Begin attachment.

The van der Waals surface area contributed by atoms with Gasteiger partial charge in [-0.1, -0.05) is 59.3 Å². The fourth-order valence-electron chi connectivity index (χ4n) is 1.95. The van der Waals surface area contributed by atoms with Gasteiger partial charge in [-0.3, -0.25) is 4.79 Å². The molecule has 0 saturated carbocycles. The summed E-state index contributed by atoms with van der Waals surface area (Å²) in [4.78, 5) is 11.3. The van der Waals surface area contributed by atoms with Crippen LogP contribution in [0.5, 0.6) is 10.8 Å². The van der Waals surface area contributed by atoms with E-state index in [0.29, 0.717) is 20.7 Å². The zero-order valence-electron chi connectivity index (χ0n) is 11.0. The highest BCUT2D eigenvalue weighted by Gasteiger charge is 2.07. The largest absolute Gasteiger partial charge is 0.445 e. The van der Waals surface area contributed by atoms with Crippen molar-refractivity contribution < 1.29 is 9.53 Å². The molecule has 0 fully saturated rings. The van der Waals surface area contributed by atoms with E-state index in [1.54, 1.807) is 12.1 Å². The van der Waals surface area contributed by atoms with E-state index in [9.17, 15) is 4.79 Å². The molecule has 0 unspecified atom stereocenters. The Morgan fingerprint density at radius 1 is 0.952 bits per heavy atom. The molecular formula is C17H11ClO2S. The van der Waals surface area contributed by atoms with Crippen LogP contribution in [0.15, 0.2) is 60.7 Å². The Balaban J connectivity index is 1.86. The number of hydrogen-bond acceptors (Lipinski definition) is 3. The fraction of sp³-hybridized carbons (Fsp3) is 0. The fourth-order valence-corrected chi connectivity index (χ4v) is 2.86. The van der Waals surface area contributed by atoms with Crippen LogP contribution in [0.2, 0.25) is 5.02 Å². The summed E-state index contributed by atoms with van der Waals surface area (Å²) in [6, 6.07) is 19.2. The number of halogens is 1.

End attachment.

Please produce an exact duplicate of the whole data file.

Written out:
The van der Waals surface area contributed by atoms with Gasteiger partial charge in [-0.1, -0.05) is 59.3 Å². The fourth-order valence-electron chi connectivity index (χ4n) is 1.95. The van der Waals surface area contributed by atoms with Gasteiger partial charge in [-0.3, -0.25) is 4.79 Å². The molecule has 0 saturated carbocycles. The summed E-state index contributed by atoms with van der Waals surface area (Å²) in [4.78, 5) is 11.3. The van der Waals surface area contributed by atoms with Crippen LogP contribution in [0.5, 0.6) is 10.8 Å². The van der Waals surface area contributed by atoms with E-state index in [0.29, 0.717) is 20.7 Å². The zero-order valence-electron chi connectivity index (χ0n) is 11.0. The highest BCUT2D eigenvalue weighted by Gasteiger charge is 2.07. The largest absolute Gasteiger partial charge is 0.445 e. The van der Waals surface area contributed by atoms with Crippen molar-refractivity contribution < 1.29 is 9.53 Å². The molecule has 0 fully saturated rings. The van der Waals surface area contributed by atoms with E-state index in [1.54, 1.807) is 12.1 Å². The van der Waals surface area contributed by atoms with E-state index in [9.17, 15) is 4.79 Å². The molecule has 0 unspecified atom stereocenters. The Morgan fingerprint density at radius 1 is 0.952 bits per heavy atom. The molecular formula is C17H11ClO2S. The van der Waals surface area contributed by atoms with Crippen LogP contribution in [0.15, 0.2) is 60.7 Å². The Balaban J connectivity index is 1.86. The number of hydrogen-bond acceptors (Lipinski definition) is 3. The fraction of sp³-hybridized carbons (Fsp3) is 0. The fourth-order valence-corrected chi connectivity index (χ4v) is 2.86. The van der Waals surface area contributed by atoms with Crippen LogP contribution in [0.2, 0.25) is 5.02 Å². The summed E-state index contributed by atoms with van der Waals surface area (Å²) in [6, 6.07) is 19.2. The number of halogens is 1.